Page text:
Back in the 1990s, ketoprofen was available without a prescription. It was sold over the counter as Orudis KT. In my working days, I often had tension headaches. Aspirin, acetominophen, and ibuprofen would barely touch my headaches. One day I saw a TV commercial for Orudis KT, advertising it as a miracle headache remedy. I went out and bought some.

One Orudis KT tablet was a tiny 12.5 milligrams. For comparison, one aspirin is 325mg, one acetominophen tablet is 500mg, and one ibuprofen tablet, such as Aleve, is 220mg. I could take one Orudis KT tablet for a worst-case headache, and 30 minutes later I’d forget I ever had a headache. There were never any side effects. I called them my “little green pills,” and people I worked with would often come to me to beg for one if they had a headache. How could a tiny 12.5 milligrams of something be so effective?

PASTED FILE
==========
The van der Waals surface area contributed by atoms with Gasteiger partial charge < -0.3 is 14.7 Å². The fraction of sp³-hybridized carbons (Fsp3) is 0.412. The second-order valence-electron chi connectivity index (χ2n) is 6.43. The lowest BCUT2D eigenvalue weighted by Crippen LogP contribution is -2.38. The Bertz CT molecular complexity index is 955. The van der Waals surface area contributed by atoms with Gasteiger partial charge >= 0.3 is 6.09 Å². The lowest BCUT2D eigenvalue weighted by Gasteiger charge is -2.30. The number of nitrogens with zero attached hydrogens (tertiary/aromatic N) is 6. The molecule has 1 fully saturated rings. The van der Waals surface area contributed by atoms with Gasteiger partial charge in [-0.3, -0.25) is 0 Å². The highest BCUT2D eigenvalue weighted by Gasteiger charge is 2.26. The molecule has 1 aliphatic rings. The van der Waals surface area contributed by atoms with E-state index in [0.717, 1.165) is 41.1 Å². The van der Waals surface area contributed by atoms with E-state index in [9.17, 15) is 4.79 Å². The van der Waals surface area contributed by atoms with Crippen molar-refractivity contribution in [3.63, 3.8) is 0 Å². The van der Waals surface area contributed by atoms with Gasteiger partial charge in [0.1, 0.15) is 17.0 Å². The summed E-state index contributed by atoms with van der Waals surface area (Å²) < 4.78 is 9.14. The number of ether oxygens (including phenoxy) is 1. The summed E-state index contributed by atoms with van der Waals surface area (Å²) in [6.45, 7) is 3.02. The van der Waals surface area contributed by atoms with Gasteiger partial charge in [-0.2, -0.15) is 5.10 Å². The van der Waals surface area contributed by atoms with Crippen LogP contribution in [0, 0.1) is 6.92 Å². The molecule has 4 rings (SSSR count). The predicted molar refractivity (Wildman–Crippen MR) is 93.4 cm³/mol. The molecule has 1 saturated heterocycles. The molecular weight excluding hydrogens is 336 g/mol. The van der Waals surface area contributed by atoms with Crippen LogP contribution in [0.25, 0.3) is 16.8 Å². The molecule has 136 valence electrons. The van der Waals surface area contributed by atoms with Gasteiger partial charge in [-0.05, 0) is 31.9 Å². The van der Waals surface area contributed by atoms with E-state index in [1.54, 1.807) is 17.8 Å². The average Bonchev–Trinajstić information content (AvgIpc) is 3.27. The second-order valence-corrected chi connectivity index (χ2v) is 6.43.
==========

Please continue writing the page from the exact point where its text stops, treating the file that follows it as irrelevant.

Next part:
Then in 2005 Orudis KT was taken off the over-the-counter market and was available only by prescription. Clearly I was not the only person who found it remarkably effective. Some of the last remaining bottles of it sold for very high prices on eBay — $30, $40, $50 and more. After that I couldn’t get Orudis KT anymore.

A few years ago a friend in California gave me some ketoprofen that his doctor had prescribed after surgery. Each capsule was a ridiculous 200mg, more ketoprofen than I would ever dare — or need — to take. A few capsules lasted me several years. I’d open the capsule and take out just enough of the powder to come to 12.5 milligrams. Then that ran out.